Is there a strategy in place to replace the EU’s Common Agricultural Policy, which costs £2.4 billion a year?

Is there a strategy in place to replace the EU’s Common Agricultural Policy, which costs £2.4 billion a year?

The 'Sustainable Farming Incentive' will replace the EU's £2.4 billion single agricultural policy.

The EU's Common Agricultural Policy rewarded farmers based on the amount of land they farmed. So, the more land they had, the more money they got.

The Government will keep the £2.4 billion in EU agriculture subsidies until 2024, but decrease the £1.8 billion in direct payments to farmers.

Money saved will go into a new "landscape recovery" scheme.

It will compensate farmers for environmental protection rather than paying them to grow crops and raise cattle.

"Ensuring a vibrant and prosperous food and farming economy," says Environment Secretary George Eustice.

In the UK, agriculture is responsible for almost 10% of greenhouse gas emissions.

The Country Land and Business Association (CLA) called the plan "progressive and environmentally responsible."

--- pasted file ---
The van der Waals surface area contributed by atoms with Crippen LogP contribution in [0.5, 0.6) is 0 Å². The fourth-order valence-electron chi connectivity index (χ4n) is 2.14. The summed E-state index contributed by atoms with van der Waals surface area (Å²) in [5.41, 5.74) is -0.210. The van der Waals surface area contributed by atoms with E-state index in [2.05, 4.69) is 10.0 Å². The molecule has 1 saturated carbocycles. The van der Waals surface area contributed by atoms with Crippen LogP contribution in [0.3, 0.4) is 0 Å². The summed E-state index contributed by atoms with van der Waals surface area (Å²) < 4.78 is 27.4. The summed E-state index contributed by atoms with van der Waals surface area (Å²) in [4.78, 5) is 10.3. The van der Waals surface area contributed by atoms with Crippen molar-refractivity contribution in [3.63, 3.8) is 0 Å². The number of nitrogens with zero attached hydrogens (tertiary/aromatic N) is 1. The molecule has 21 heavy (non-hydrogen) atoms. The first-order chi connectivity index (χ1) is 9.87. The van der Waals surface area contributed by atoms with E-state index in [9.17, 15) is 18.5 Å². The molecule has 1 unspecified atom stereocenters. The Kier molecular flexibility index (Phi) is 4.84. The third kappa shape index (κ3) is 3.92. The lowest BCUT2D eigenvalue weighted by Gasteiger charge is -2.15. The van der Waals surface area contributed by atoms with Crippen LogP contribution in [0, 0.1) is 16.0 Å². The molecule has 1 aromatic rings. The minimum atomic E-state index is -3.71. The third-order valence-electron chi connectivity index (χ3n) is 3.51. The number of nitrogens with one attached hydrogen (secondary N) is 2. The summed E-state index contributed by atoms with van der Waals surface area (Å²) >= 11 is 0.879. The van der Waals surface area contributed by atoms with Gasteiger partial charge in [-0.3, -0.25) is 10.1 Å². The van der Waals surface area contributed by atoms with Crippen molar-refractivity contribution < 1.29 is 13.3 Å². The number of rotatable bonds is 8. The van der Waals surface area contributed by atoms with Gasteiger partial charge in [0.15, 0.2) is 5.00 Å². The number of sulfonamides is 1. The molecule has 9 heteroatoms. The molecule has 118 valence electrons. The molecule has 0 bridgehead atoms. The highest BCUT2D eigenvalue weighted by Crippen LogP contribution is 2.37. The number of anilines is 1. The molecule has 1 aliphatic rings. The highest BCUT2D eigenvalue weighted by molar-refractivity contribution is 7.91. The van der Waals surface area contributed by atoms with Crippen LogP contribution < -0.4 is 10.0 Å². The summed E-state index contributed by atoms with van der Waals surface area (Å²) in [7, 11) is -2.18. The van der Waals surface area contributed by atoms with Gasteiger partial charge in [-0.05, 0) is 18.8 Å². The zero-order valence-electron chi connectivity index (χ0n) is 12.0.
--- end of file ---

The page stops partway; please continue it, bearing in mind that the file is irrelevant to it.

The Wildlife Trusts, National Trust and RSPB said it was a 'great disappointment'.

The plan rewards the status quo rather than encouraging farmers to reduce pollution and soil erosion, the charities contend.

Legumes, which boost soil health, are required on only 15% of land, they said.

"We were promised that the billions of pounds of taxpayers' money granted to farmers would be used to better our natural world," said Wildlife Trusts' Craig Bennett.

In his opinion, the Government's failure to grab this critical opportunity is a scandal.

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